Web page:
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The good, the bad and the ugly about piezoelectricity

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Piezoelectricity

Certain crystalline minerals when subjected to a mechanical force, exhibit an unusual trait, in that- the crystals become electrically polarized. Now, if one of these voltage-generating crystals were subjected to an electric field, it exhibited shortening or lengthening of the crystal in proportion to the strength of the field. This behavior of crystalline solids, is known as the piezoelectric effect. This effect was discovered by Pierre and Jacques Curie in 1888 and is derived from the Greek word “piezo” which means to squeeze or to press. The piezoelectric effect has been applied in many areas such as displacement sensors. The inverse piezoelectric effect has found its application in generating sonic and ultrasonic signals and in motors for control positioning.

The Good

Used in gadgets and for power generation: The piezoelectric effect has found its use in instruments that require higher degrees of mechanical control. One of its uses is in scanning tunneling microscopes. Crystalline substances such as topaz, quartz, cane sugar and tourmaline contain crystals that have multiple interlocking domains of positive and negative charges. When stress is placed on the crystal, the symmetry is mildly disturbed and this generates voltage in thousands.

Piezoelectricity is used in clocks, motors, sensors, lighters and transducers. Even medical ultrasound devices make use of this effect to scan organs or conduct surgeries using ultrasound. Some engines use this effect to create the spark that ignites the engine. Loudspeakers use piezoelectricity to create sound from light. Many other high-performance devices use piezoelectricity to obtain tiny mechanical displacements.

Since piezoelectricity is all about the ability of crystalline materials to generate electricity due to applied mechanical stress, this could be the future of clean and sustainable energy. Energy generating roadways, sound powered cell phones, pavement lights powered by sidewalks, eco friendly concept cars and vehicles powered by air flow are some of the amazing applications where piezoelectricity could be made use of. The Tokyo railway station is a classic example of use of piezoelectricity. The system generates electricity when people walk at the ticket gates and the power is used to display all the electronic systems at the railway station.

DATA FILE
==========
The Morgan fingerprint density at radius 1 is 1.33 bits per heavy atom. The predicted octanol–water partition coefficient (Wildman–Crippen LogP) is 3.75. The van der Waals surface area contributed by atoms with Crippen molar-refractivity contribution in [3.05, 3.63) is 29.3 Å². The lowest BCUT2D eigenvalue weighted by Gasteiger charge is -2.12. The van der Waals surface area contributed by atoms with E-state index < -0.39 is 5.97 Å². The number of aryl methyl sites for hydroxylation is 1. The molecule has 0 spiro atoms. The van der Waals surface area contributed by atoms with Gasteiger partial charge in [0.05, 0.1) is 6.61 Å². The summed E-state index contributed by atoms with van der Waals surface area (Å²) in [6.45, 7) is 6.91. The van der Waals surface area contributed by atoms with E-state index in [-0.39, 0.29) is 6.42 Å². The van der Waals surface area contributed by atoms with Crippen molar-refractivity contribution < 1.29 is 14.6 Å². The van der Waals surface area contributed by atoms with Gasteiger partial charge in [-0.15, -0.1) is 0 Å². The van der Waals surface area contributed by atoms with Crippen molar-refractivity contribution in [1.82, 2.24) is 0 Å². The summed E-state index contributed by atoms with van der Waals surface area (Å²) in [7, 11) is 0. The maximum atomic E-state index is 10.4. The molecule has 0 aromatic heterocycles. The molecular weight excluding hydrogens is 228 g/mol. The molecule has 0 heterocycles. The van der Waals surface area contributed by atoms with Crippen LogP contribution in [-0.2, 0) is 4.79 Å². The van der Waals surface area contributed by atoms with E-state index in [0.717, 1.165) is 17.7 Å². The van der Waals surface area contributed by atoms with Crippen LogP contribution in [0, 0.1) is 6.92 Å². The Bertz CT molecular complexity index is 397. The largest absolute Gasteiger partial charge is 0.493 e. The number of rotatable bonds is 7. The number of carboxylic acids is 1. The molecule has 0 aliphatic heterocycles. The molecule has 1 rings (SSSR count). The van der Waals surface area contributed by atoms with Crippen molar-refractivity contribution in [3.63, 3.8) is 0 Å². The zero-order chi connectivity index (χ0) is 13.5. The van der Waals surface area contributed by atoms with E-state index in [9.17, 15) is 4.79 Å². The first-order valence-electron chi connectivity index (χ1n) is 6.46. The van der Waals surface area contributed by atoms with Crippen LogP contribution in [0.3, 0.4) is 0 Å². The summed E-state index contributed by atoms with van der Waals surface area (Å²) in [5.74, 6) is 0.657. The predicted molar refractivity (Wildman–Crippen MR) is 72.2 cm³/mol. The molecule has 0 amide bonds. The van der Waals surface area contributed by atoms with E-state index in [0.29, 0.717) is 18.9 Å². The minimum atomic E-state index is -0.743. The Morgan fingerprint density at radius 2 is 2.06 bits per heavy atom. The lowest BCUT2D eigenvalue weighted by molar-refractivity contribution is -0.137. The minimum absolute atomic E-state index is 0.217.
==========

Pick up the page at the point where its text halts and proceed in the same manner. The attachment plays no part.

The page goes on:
Can this be better?

Efforts are on to improvise the piezo ceramic products and develop better ones. At present, the main concentration is on solid state motion research, which is focused on getting affordable actuators that are low on consumption of electricity and high on dependability. The search is on for solenoid replacements and electrostatic muscles and the day is not far when sufficient progress will be achieved in obtaining the perfect piezo material. Worldwide, countries are investing heavily on research in this area where piezoelectricity can be used unhindered by limitations.

The Bad

1.Piezoelectric devices are not as efficient to provide sufficient continuous power: Since the power generated depends on the applied mechanical stress, it may not always be consistent. For instance, at the railway station, the number of people crossing the ticket gate may vary from sparse to a size-able number. This will cause a fluctuation in the power generated and sometimes you may end up with no electricity at all. This means that all the electronic displays will need a back up and cannot run on piezoelectricity alone.

2.The piezo element will have to be pre-loaded to produce tension since it does not have a constant force.

3.Piezoelectric substances are quite expensive so the cost factor could be a hindrance. Moreover this may not be very feasible in rural and semi-urban cities, since they may not have many commuters all the time to apply mechanical stress.

Can this be avoided?

The only solution to getting continuous power from piezo electric devices is to have a sufficient backup system to combat with the shortage of power when it occurs. These batteries will have to be high capacity batteries to provide continuous power. This again may be a tad expensive and will need to be properly planned for proper execution.

The Ugly

Piezoelectricity generates a subdued stroke: Where fluid power applications are concerned, they can generate a subdued stroke and this could be the biggest disadvantage of piezoelectric devices. Furthermore, the actuator systems will need to incorporate temperature compensation mechanisms due to the varying co-efficients of thermal expansion between a piezo actuator and its housing actuator systems.

The Bottom Line

Piezoelectricity definitely has found its rightful place in generating power in many applications due to its clean energy system. Piezoelectric sensors offer amazing capabilities not found in others. While wide frequency and amplitude range work to its advantage, lack of continuous power supply work against it. However, practical solutions to its limitations need to be thoroughly studied before it becomes a fully fledged power generating alternative in the near future.

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